I love cop shows. I love seeing justice served. I love it when I see mercy. I particularly love it when they bust down a door with one good kick!
Part of my attraction to a couple of the cop shows that I watch, is the community. One show begins with the crime, then comes the show intro, and then the scene with the four main characters. It’s usually in the office and there’s a likeable comradery between them. They kid each other, celebrate together, have one another backs, and from time to time they get into one each other’s face. You’ll often see them going out for drinks at the end of an episode.
The other cop show that I’m a fan of, had a wonderful wrap up scene a number of months ago. Mostly single, various ages, some picture perfect and some would have tipped the scale at 350…and they were enjoying a meal together at a local restaurant. Again, a team that watches one another’s back but will have the hard conversations that need to be had. And then I looked across the various nationalities represented from the gang and I was reminded of an old Sunday School song: ‘red and yellow black and white, they are precious in his sight…’
 And they sang a new song, saying,
“Worthy are you to take the scroll
and to open its seals,
for you were slain, and by your blood you ransomed people for God
from every tribe and language and people and nation,
(Revelation 5:9 ESV)
The picture of singles and marrieds and young and old and various people groups represented is another post for another time…but I want to hang onto that picture of community.
Picture a group of leaders in a local church and they desire for the church to grow in intimacy and in depth. That’s a good desire. They want the people to be more vulnerable in their small groups and that’s another good goal.
The leaders want intimacy and closeness and vulnerability but that’s difficult in the body because it’s a scary place to go. Leaders and small group members know that it’s hard to be real. It’s easier to present an image of yourself than to take off the mask.
Here’s a couple of questions to consider in thinking about your depth of relationships with other believers. Do you sit open and ready to share when that time comes in various settings or are you hunched over with your arms crossed? (You can tell a lot about a person by body language). When called on to share do you take shots at your spouse or kids that makes everybody feel uncomfortable? Do you use humour to dodge the bullet so you don’t have to reveal too much about yourself? Are you seen as a dictator by your kids or your employees or the people you oversee at church or are you seen as disciple-makers who has victories and failures but has a deep love for those in your care? Do you seek forgiveness when you’ve blown it with friends, family, and co-workers?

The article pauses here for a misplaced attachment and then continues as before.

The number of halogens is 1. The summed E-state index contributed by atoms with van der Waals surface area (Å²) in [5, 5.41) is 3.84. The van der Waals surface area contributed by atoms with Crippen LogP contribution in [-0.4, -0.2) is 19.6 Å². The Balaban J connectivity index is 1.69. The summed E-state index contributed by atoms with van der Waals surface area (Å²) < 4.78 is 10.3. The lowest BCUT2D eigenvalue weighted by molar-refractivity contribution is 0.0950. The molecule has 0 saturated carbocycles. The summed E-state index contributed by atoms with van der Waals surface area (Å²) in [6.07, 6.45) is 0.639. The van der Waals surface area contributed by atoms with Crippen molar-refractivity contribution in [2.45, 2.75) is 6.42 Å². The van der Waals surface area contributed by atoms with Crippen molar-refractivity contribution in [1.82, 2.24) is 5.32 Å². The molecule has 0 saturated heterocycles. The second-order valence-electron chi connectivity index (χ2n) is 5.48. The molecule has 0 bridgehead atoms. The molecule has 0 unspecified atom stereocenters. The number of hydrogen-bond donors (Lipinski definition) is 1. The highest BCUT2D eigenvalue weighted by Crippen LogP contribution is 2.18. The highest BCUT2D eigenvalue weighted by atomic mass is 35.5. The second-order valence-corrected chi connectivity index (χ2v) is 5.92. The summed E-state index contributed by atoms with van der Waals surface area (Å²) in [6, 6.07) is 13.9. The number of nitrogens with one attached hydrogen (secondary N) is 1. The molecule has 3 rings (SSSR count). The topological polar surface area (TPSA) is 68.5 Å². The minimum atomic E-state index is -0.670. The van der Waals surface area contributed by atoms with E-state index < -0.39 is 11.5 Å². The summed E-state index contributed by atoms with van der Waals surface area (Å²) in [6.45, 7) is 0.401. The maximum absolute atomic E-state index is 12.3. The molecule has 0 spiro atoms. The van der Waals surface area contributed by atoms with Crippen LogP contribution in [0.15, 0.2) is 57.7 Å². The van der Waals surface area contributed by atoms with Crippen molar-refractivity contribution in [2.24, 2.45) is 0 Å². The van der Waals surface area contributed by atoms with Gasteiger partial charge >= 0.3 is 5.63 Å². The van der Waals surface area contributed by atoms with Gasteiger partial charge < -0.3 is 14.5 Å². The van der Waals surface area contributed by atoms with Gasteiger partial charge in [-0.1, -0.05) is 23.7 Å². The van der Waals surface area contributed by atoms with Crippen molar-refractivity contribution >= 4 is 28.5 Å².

So, being affectionately desirous of you, we were ready to share with you not only the gospel of God but also our own selves, because you had become very dear to us.
(1 Thessalonians 2:8 ESV)
I remember hearing many years ago that there is more fellowship in a local bar than in the local church. I think the word ‘fellowship’ was used incorrectly because people who are saved are the only ones who will have true fellowship but I do see accuracy in the statement. (I’m not suggesting that a believer can’t go to a bar but you know what I mean.) I do know that TV shows are a bunch of actors who get paid to read lines but I also know that there is something revealed in some of those shows that we all crave…true fellowship. The early church had lots of problems but there is that one snapshot that we see and love and desire in Acts 2:
 And they devoted themselves to the apostles’ teaching and the fellowship, to the breaking of bread and the prayers.  And awe came upon every soul, and many wonders and signs were being done through the apostles.  And all who believed were together and had all things in common.  And they were selling their possessions and belongings and distributing the proceeds to all, as any had need.  And day by day, attending the temple together and breaking bread in their homes, they received their food with glad and generous hearts,  praising God and having favor with all the people. And the Lord added to their number day by day those who were being saved.
The reality is that many of us believe that we are individuals that come to the local church on Sunday morning and we compare ourselves with each other to see how well we are doing? (Reality is that we’re to each compare ourselves to the Lord Jesus to see how jacked up we really are and to see that the ground is level around the cross.) We may not say it out loud but I’d suggest that that’s how a lot of us think.
Could it be that our brothers and sisters in Christ want real, genuine people that they can call their spiritual family? Could it be that they need your encouragement? Could it be that they want your rebuke, even though it could be a really hard conversation or series of talks? Could it be that they need help on their journey with Jesus, just like you do? Could it be that they sit and talk with other Christians for an hour or two but feel empty when it’s done because they never got beyond the weather, kids, sports, TV shows, and what they thought of the pastor’s last sermon? (Nothing wrong with talking about these things but their is deeper, more satisfying terrain to cover.)
We were born again for fellowship. We crave it. We need it. We want it but it’s scary because you might be rejected. Why not take a baby step with another believer today? You may be rejected…or you may find someone who was looking for the same thing you were.